PA CME : Dermatology Basics

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Physician Assistant CME : Derm Basics

PA CME

There are a few basic things that you need to know before you can start mastering dermatological conditions. The term lesion is used in dermatology as a general term for any sort of damage or defect found on the skin. There are two groups of skin lesions: primary and secondary. When you hear of a primary skin lesion think of it in terms of it being the first thing. In other words, a primary skin lesions would be something along the lines of a blister (bulla) that forms on the back of your heel after breaking in your new running shoes without the right socks on. When you hear of a secondary lesion think of it as being caused by something else. For example, remember that blister on your heal? Now it popped and as a result a crust has formed around the area. In this situation the bulla is the primary skin lesion because it came first and then the crust formed as a result so the crust is therefore a secondary skin lesion.

 

Some other things some other things you should brush up on before diving into dermatological conditions are some basic terms including:

  • Macule: a flat lesion on the skin < 1 cm in size. It can be pigmented but doesn’t have to be. They are entirely flat and cannot be felt, only seen. Ex: freckle
  • Patch: a macule that is > 1 cm. Ex: stork bite
  • Papule: Elevated, solid lesion with distinct borders < 1 cm. Ex: mole
  • Nodule: a papule that is > 1 cm. Ex: Lipoma
  • Vesicle: raised lesion < 0.5 cm and filled with serous fluid. Ex: chicken pox lesion
  • Bulla: raised lesion > 0.5 cm and filled with serous fluid. Ex: blister
  • Pustule: any sized lesion that is filled with pus. Ex: folliculitis
  • Plaque: elevated, superficial, flat, solid lesion that is > 1 cm. Ex: Psoriasis
  • Wheal: transient skin elevation that is solid, irregularly shaped, and has a variable diameter. Ex: mosquito bite
  • Petechiae: flat, < 0.3 cm lesion that does not blanch. Usually purple or red. Due to tiny hemorrhages in the dermis or submucosa. Ex: Rocky mountain spotted fever rash
  • Purpura: 0.3 cm – 1 cm lesion that does not blanch. Usually purple or red. Due to small bleeding into the skin. Ex: Henoch-Schonlein purpura
  • Ecchymosis: > 1 cm lesion that does not blanch. Usually purple or red. Due to bleeding into the skin. Ex: bruise
  • Crust: Hard or rough surface due to dried drainage (from blood, pus, or serum). Ex: Scab
  • Scale: thin flake of dead skin. Ex: psoriasis
  • Atrophy: thinning of the epidermis or subcutaneous fat which causes a depression in the skin. Ex: corticosteroid-induced dermal atrophy due to the prolonged application of topical corticosteroids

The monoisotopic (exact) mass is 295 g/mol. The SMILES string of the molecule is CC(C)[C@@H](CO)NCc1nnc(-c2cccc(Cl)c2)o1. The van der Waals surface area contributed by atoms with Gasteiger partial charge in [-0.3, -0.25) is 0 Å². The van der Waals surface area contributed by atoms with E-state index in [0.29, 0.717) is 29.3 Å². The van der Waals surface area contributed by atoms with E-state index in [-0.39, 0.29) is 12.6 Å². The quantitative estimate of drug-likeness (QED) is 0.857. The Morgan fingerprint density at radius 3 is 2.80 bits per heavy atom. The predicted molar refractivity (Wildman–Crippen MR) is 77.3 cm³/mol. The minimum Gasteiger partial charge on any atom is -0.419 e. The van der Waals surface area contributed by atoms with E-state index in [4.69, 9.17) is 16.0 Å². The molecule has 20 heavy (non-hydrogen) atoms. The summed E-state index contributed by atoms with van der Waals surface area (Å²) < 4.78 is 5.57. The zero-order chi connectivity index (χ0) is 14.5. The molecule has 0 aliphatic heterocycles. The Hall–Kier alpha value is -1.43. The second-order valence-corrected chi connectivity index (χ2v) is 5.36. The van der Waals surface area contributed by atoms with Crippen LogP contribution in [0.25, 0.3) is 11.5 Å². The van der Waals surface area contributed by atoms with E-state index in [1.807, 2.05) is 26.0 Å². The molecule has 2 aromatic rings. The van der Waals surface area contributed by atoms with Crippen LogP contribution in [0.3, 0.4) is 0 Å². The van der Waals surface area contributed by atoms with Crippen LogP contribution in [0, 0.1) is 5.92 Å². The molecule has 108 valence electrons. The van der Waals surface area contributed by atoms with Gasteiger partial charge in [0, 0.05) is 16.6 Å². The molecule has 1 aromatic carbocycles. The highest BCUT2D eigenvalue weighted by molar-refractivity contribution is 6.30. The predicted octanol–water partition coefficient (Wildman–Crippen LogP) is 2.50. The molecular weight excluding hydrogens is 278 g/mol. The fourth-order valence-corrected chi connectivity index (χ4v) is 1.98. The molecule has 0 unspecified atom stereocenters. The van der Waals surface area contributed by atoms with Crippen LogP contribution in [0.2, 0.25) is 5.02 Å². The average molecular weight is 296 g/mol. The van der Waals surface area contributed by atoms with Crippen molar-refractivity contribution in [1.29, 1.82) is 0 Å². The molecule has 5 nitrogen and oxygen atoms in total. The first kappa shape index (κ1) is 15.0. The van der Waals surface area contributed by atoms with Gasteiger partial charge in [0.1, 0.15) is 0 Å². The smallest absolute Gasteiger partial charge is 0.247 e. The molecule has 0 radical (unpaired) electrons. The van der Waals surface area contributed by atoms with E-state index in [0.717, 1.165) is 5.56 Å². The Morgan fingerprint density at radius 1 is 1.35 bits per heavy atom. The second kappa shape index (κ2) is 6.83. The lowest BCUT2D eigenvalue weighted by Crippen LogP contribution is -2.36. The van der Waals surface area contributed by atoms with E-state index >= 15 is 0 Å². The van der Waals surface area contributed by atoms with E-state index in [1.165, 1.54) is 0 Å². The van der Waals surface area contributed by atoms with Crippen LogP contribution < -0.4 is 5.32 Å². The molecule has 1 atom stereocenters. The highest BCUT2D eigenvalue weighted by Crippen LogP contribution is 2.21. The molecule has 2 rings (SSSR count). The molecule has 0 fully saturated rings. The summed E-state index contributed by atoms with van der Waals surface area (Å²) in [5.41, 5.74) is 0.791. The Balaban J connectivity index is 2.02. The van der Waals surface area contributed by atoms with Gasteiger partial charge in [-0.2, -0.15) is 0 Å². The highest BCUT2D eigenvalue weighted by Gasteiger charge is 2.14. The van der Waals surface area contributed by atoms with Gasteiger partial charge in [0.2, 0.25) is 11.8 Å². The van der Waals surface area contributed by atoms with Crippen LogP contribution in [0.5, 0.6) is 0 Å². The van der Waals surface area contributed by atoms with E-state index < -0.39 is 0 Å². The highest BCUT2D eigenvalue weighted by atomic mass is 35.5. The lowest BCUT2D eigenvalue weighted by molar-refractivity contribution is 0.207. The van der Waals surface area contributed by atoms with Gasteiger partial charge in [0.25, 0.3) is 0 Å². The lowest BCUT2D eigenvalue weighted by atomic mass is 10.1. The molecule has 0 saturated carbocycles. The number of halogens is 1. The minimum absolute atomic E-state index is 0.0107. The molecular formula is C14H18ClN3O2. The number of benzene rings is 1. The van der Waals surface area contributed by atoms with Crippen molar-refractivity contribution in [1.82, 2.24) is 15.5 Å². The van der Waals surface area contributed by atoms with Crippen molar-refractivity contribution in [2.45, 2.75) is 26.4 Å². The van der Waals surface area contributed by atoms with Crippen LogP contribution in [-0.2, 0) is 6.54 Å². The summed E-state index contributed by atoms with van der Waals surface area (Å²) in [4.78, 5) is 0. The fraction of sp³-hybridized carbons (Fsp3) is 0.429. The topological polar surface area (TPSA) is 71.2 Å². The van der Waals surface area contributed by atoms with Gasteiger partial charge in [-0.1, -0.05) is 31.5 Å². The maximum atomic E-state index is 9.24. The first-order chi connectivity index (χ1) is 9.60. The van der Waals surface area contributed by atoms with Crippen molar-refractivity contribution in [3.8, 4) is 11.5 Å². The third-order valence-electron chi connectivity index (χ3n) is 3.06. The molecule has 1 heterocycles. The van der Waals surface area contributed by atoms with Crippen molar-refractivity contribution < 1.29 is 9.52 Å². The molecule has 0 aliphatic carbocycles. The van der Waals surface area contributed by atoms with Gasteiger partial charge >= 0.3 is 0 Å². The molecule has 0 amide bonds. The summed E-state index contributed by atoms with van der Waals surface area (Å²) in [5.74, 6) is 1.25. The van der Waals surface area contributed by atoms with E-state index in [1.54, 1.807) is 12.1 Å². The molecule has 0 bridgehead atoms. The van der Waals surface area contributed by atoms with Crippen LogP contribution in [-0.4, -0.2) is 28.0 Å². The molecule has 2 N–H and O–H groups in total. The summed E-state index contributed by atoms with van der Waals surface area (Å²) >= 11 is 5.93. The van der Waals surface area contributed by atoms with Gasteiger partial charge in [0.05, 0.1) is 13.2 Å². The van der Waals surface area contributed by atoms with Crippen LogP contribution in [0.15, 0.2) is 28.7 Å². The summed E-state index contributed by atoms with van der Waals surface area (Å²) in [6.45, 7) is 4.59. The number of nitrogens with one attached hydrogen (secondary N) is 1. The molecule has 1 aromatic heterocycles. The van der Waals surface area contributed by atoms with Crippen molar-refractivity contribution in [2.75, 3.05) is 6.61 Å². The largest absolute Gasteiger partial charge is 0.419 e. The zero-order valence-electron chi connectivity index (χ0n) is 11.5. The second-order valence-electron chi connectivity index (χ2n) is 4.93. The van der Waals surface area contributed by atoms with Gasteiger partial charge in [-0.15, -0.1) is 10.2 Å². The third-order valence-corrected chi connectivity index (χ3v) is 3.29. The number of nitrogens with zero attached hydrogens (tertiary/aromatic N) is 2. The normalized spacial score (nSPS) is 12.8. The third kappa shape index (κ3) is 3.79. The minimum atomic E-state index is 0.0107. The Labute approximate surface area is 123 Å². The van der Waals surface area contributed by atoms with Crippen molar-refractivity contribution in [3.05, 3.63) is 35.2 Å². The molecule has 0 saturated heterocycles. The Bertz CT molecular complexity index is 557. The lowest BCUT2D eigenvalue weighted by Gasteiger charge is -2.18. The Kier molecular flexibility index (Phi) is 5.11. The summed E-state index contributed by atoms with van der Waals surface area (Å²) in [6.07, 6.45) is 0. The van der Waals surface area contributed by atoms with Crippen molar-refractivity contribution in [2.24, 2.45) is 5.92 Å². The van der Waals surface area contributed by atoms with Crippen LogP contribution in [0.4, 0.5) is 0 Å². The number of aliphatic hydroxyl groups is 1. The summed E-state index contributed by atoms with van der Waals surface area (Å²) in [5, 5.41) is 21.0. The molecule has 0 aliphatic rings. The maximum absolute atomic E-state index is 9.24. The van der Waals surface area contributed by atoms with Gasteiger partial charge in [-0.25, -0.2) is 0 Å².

• Tumor: Raised lesion or lesion that is palpable under the skin that is > 1 cm and is solid without any fluid. Ex: Xanthoma
  • Excoriation: damaged skin due to scratching. Usually linear or punctate. Ex: a scratched mosquito bite
  • Erosion: superficial open wound into the epidermis or mucosa (does not go into the dermis). Will not scar. Ex: Secondary lesion of herpes zoster
  • Ulcer: Deep open wound that goes into the dermis or subcutaneous tissue. May or may not be bleeding, will scar. Ex: diabetic foot ulcer
  • Fissure: Linear, open, and often painful crack in the skin. Ex: athlete’s foot
  • Lichenification: chronic thickening of the epidermis with exaggeration of its normal markings often due to scratching/rubbing. Ex: Chronic dermatitis
  • Cyst: Elevated, encapsulated lesion usually in a sac in the dermis or hypodermis that is filled with liquid or semisolid material. Ex: sebaceous cyst

 

Another important thing the know is the configuration of skin lesions:

  • Annular: ring-shaped with a central clearing
  • Arciform: arc-shaped lesion, an incomplete ring
  • Dermatomal: follows a dermatome (as seen with lesions of varicella zoster)
  • Discoid: disk-shaped lesion
  • Discrete: lesions tend to remain separate
  • Koebner phenomenon: appearance of lesions along site of injury
  • Linear: lesions follow a straight line
  • Grouped: cluster of lesions in a well circumscribed area
  • Guttate: individual lesions that look like spots or drops, almost as if someone took a dropper and dropped them on the skin
  • Nummular: coin-shaped lesion
  • Reticular: net like lesions
  • Serpiginous: lesions that wander as if following the path of a snake
  • Target lesions: series of concentric rings
  • Universalis: widespread lesions affecting the entire skin

 

Once you get all of these basic terms down you will be ready to start studying those dermatological conditions!

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John Bielinski, Jr., MS PAC is a practicing emergency medicine clinician, and has been lecturing nationally for more than ten years, teaching the tactics that have proven invaluable in his career as a medical professional.
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